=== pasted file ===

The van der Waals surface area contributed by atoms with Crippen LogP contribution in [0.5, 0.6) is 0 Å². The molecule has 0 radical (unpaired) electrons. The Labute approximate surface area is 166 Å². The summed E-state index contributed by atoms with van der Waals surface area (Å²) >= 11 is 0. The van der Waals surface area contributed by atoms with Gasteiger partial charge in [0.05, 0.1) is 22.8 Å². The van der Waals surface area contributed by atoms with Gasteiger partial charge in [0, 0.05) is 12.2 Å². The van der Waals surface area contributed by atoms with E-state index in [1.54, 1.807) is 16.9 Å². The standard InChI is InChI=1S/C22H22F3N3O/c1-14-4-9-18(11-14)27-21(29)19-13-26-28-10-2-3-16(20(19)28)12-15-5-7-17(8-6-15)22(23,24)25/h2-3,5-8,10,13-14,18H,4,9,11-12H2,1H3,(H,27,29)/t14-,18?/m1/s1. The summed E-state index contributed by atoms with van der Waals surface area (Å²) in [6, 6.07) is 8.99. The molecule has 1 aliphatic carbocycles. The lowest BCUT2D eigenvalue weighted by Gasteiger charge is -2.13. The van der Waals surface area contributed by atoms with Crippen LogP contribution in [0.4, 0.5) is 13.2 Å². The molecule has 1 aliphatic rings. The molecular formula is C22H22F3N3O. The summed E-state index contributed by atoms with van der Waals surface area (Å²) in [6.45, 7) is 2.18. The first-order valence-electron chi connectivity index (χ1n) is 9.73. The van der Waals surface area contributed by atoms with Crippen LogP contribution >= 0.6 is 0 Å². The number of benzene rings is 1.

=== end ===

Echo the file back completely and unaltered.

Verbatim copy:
The van der Waals surface area contributed by atoms with Crippen LogP contribution in [0.5, 0.6) is 0 Å². The molecule has 0 radical (unpaired) electrons. The Labute approximate surface area is 166 Å². The summed E-state index contributed by atoms with van der Waals surface area (Å²) >= 11 is 0. The van der Waals surface area contributed by atoms with Gasteiger partial charge in [0.05, 0.1) is 22.8 Å². The van der Waals surface area contributed by atoms with Gasteiger partial charge in [0, 0.05) is 12.2 Å². The van der Waals surface area contributed by atoms with E-state index in [1.54, 1.807) is 16.9 Å². The standard InChI is InChI=1S/C22H22F3N3O/c1-14-4-9-18(11-14)27-21(29)19-13-26-28-10-2-3-16(20(19)28)12-15-5-7-17(8-6-15)22(23,24)25/h2-3,5-8,10,13-14,18H,4,9,11-12H2,1H3,(H,27,29)/t14-,18?/m1/s1. The summed E-state index contributed by atoms with van der Waals surface area (Å²) in [6, 6.07) is 8.99. The molecule has 1 aliphatic carbocycles. The lowest BCUT2D eigenvalue weighted by Gasteiger charge is -2.13. The van der Waals surface area contributed by atoms with Crippen LogP contribution in [0.4, 0.5) is 13.2 Å². The molecule has 1 aliphatic rings. The molecular formula is C22H22F3N3O. The summed E-state index contributed by atoms with van der Waals surface area (Å²) in [6.45, 7) is 2.18. The first-order valence-electron chi connectivity index (χ1n) is 9.73. The van der Waals surface area contributed by atoms with Crippen LogP contribution >= 0.6 is 0 Å². The number of benzene rings is 1.